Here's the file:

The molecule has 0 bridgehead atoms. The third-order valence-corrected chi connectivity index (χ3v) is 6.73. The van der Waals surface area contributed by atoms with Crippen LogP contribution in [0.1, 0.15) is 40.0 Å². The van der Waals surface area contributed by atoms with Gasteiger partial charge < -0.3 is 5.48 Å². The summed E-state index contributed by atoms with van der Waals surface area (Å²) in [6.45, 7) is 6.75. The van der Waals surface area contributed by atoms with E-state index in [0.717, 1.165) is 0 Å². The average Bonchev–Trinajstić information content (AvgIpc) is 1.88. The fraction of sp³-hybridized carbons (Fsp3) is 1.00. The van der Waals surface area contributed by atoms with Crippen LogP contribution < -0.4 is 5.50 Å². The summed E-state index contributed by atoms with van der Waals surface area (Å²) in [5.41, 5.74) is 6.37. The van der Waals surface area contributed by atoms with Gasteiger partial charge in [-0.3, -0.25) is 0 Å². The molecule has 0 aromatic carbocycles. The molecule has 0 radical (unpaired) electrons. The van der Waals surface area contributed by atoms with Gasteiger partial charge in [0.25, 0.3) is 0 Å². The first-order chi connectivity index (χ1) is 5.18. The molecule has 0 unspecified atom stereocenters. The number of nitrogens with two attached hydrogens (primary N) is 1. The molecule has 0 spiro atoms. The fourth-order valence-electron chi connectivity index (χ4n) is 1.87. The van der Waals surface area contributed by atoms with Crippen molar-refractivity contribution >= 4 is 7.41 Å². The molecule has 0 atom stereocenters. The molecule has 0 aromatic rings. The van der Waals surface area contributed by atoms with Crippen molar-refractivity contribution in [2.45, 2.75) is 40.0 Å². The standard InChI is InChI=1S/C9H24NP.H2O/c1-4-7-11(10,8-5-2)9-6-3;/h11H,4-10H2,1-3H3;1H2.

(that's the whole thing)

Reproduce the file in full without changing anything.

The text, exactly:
The molecule has 0 bridgehead atoms. The third-order valence-corrected chi connectivity index (χ3v) is 6.73. The van der Waals surface area contributed by atoms with Crippen LogP contribution in [0.1, 0.15) is 40.0 Å². The van der Waals surface area contributed by atoms with Gasteiger partial charge < -0.3 is 5.48 Å². The summed E-state index contributed by atoms with van der Waals surface area (Å²) in [6.45, 7) is 6.75. The van der Waals surface area contributed by atoms with E-state index in [0.717, 1.165) is 0 Å². The average Bonchev–Trinajstić information content (AvgIpc) is 1.88. The fraction of sp³-hybridized carbons (Fsp3) is 1.00. The van der Waals surface area contributed by atoms with Crippen LogP contribution < -0.4 is 5.50 Å². The summed E-state index contributed by atoms with van der Waals surface area (Å²) in [5.41, 5.74) is 6.37. The van der Waals surface area contributed by atoms with Gasteiger partial charge in [-0.3, -0.25) is 0 Å². The molecule has 0 aromatic carbocycles. The molecule has 0 radical (unpaired) electrons. The van der Waals surface area contributed by atoms with Gasteiger partial charge in [0.25, 0.3) is 0 Å². The first-order chi connectivity index (χ1) is 5.18. The molecule has 0 unspecified atom stereocenters. The number of nitrogens with two attached hydrogens (primary N) is 1. The molecule has 0 spiro atoms. The fourth-order valence-electron chi connectivity index (χ4n) is 1.87. The van der Waals surface area contributed by atoms with Crippen molar-refractivity contribution >= 4 is 7.41 Å². The molecule has 0 atom stereocenters. The molecule has 0 aromatic rings. The van der Waals surface area contributed by atoms with Crippen molar-refractivity contribution in [2.45, 2.75) is 40.0 Å². The standard InChI is InChI=1S/C9H24NP.H2O/c1-4-7-11(10,8-5-2)9-6-3;/h11H,4-10H2,1-3H3;1H2.